In Tisbury town administrator John Bugbee's town hall office beneath the Katharine Cornell Theatre, when it rains, it pours - literally. Although Mr. Bugbee is used to handling floods of phone calls from town residents, of late he has been dealing with floods of the wet sort, as well.
"After a recent significant storm, I noticed my front door had a unique twinkle to it," Mr. Bugbee recalled this week. "When I got a closer look, I realized there was water pouring down the front of the closed door. I opened the door, and it was as if I was walking through a waterfall in my office, and so I found a trash can and wedged it between the door and frame to collect the rain so that it didn't damage the rug."
With his office still damp, on Dec. 3 Mr. Bugbee went before the town's nine-member Community Preservation Act (CPA) committee for the second year in a row to request funds to address major preservation work needed at Tisbury's town hall. Although he presented a list of repairs totaling $268,000, Mr. Bugbee requested $200,000 from the CPA committee.
"I prioritized - there are some things that can wait, and there are some things we may not want to do," he explained this week. "I wanted to ask for money that was definitely going to be put towards addressing problems. The Katharine Cornell Theatre building is the cornerstone of Tisbury. It's a beautiful building that should be preserved."
Mr. Bugbee was one of several applicants who brought proposals to the CPA committee asking for a share of the fiscal year 2007 (FY07) CPA funds, which are raised through a three-percent property tax surcharge and matching state funds. The CPA committee held hearings on Dec. 3, 4, and 5 to consider spending requests for projects relating to three community preservation purposes - historic preservation, open space, and affordable housing.
Department of Public Works (DPW) director Fred LaPiana also made a request for $100,000 in CPA funds to be used for renovating Veterans Park. Although there has been some recent controversy regarding whether CPA funds can be used towards parks, Mr. LaPiana said his request falls within the guidelines.
CPA committee chairman Robert Wheeler said this week the committee has about $650,000 available for appropriations in 2008, in response to requests that total about $1.8 million. The committee will vote on Dec. 17 on which projects to fund.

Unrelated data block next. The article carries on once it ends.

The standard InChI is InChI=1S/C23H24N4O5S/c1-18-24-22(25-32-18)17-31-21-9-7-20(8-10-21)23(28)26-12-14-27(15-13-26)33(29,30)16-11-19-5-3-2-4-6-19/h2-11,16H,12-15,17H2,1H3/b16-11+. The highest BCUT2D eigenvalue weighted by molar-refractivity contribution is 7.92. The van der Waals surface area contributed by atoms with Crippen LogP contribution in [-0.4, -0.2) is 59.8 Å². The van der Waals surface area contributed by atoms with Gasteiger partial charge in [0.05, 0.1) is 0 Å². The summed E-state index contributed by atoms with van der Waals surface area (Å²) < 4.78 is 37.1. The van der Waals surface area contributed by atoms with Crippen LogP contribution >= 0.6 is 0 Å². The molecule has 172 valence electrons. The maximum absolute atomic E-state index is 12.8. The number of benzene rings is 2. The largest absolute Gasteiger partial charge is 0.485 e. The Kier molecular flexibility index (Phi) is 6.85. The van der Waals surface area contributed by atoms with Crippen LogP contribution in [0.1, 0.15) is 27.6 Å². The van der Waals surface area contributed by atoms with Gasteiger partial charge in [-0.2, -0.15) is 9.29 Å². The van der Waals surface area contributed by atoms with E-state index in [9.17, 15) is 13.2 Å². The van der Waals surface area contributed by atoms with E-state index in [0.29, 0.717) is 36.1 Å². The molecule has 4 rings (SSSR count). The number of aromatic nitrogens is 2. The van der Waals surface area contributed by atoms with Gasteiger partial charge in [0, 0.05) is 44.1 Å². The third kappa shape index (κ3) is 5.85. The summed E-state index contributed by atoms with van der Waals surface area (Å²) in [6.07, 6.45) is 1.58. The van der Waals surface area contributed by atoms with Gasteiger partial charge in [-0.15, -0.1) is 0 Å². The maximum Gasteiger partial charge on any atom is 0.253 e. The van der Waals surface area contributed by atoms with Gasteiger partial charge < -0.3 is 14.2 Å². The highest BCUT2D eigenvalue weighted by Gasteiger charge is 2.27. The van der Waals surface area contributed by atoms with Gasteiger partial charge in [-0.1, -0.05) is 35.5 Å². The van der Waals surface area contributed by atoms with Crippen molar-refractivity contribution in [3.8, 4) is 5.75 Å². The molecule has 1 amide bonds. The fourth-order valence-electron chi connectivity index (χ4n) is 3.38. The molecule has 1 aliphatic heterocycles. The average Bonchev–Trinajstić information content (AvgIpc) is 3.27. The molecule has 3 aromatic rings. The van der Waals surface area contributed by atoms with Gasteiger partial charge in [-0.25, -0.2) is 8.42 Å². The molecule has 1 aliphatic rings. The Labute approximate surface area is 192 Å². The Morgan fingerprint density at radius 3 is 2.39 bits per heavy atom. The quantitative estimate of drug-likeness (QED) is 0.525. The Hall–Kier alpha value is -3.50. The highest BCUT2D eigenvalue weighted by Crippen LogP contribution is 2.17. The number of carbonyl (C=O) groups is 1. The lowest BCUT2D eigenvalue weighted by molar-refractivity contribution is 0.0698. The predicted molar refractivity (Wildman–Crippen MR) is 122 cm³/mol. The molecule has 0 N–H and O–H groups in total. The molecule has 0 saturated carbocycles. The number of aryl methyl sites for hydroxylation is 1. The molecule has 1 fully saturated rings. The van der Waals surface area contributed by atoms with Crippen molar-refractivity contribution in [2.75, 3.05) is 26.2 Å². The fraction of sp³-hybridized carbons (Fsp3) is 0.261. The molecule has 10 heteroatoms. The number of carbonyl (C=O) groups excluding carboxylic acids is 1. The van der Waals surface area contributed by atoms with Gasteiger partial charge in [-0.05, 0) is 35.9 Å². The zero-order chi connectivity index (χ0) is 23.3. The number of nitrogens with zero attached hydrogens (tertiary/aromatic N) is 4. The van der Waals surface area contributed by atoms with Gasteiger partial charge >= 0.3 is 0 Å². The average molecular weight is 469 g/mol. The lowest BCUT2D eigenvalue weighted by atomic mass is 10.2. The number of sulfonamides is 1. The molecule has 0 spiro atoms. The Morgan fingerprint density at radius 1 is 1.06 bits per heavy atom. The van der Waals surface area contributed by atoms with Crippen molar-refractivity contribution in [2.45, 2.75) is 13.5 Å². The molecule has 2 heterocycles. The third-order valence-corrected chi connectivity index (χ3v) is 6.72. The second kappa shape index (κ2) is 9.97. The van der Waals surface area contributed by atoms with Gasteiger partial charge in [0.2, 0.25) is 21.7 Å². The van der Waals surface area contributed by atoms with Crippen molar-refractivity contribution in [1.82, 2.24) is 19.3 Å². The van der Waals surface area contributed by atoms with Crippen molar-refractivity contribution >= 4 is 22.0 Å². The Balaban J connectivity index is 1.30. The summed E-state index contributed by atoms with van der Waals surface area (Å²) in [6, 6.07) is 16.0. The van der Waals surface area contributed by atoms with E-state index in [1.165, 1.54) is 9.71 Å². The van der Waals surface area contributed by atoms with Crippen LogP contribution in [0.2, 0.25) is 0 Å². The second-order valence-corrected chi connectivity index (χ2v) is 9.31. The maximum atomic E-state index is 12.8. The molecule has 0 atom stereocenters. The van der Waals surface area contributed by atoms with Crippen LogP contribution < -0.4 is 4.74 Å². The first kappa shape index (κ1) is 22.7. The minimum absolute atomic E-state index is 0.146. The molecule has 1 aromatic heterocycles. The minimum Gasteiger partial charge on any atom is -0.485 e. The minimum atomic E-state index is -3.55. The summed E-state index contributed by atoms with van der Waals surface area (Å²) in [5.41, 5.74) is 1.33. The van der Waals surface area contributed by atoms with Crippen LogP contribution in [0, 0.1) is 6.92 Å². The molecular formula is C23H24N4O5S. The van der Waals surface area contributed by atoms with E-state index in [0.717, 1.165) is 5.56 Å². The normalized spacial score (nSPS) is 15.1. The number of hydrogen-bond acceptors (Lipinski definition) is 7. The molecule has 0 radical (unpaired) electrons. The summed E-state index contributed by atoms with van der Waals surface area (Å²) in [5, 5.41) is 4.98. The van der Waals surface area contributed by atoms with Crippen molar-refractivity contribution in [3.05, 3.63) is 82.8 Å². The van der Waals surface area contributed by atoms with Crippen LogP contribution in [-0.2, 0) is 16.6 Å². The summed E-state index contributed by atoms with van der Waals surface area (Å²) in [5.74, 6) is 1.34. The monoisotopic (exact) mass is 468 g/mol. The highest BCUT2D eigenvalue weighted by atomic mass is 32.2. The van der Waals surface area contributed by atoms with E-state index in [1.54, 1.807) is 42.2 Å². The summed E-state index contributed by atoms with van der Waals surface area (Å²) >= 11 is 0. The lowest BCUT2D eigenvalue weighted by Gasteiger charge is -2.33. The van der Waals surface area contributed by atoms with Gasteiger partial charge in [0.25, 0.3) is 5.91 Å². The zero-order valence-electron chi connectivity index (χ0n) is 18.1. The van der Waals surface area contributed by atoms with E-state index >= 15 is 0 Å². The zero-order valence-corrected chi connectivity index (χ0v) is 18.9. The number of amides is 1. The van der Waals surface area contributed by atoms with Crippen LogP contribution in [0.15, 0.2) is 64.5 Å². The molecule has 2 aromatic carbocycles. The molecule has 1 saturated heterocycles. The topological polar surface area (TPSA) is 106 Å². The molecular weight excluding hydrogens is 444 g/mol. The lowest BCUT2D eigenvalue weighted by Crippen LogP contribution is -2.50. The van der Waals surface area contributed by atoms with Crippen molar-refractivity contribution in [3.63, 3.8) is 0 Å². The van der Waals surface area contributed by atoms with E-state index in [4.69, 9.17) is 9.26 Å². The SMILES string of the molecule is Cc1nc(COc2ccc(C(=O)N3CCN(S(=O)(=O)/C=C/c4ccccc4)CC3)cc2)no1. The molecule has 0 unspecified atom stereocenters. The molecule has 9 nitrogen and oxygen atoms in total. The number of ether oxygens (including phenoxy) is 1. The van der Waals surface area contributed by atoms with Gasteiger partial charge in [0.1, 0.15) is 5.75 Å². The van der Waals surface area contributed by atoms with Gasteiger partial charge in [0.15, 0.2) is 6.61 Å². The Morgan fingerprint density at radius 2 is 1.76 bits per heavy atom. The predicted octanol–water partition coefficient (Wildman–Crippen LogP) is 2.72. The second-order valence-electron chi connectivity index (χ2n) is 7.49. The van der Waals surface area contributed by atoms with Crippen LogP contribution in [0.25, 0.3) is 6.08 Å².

At least 10 percent of the CPA funds must be spent or reserved for later spending for each of the three purposes annually. The remainder may be allocated for any combination of the allowed uses or for land for recreational use.
At town meeting, voters can vote to reduce the amount of money allocated to a project by the CPA committee or vote against funding a project, but they cannot increase the amount for a project or vote to transfer money from one project to another.
Not of one mind
A difference in opinion about how the CPA funds should be spent caused some friction between the committee and the Tisbury selectmen earlier this year. Last January, the CPA committee did not approve Mr. Bugbee's application for funds for town hall. The news came as a surprise to the Tisbury selectmen, who had hoped some of the funds would be used towards town hall's renovation and restoration, since it is one of Tisbury's most valuable historic buildings.
About 12 full-time employees work in town hall, including the town administrator, town clerk, tax collector, assessor, and their staffs, in cramped quarters beneath the Katharine Cornell Theatre in what was formerly a Congregationalist church on Spring Street. Built in 1880, the building is in need of major repairs.
In 2005, Einhorn Yaffe Prescott Architecture and Engineering prepared a report on the town hall building's condition, recommending repairs including stabilization of the steeple, replacement of the boiler and windows, and roof repairs. At the April 2006 annual town meeting, voters approved spending $165,000 towards those repairs.
Over the next several months after town meeting, the Tisbury selectmen discussed the possibility that CPA funds, which would become available for the first time in 2007, might be used towards further preservation work at town hall. However, the CPA committee did not include town hall on its list of approved projects.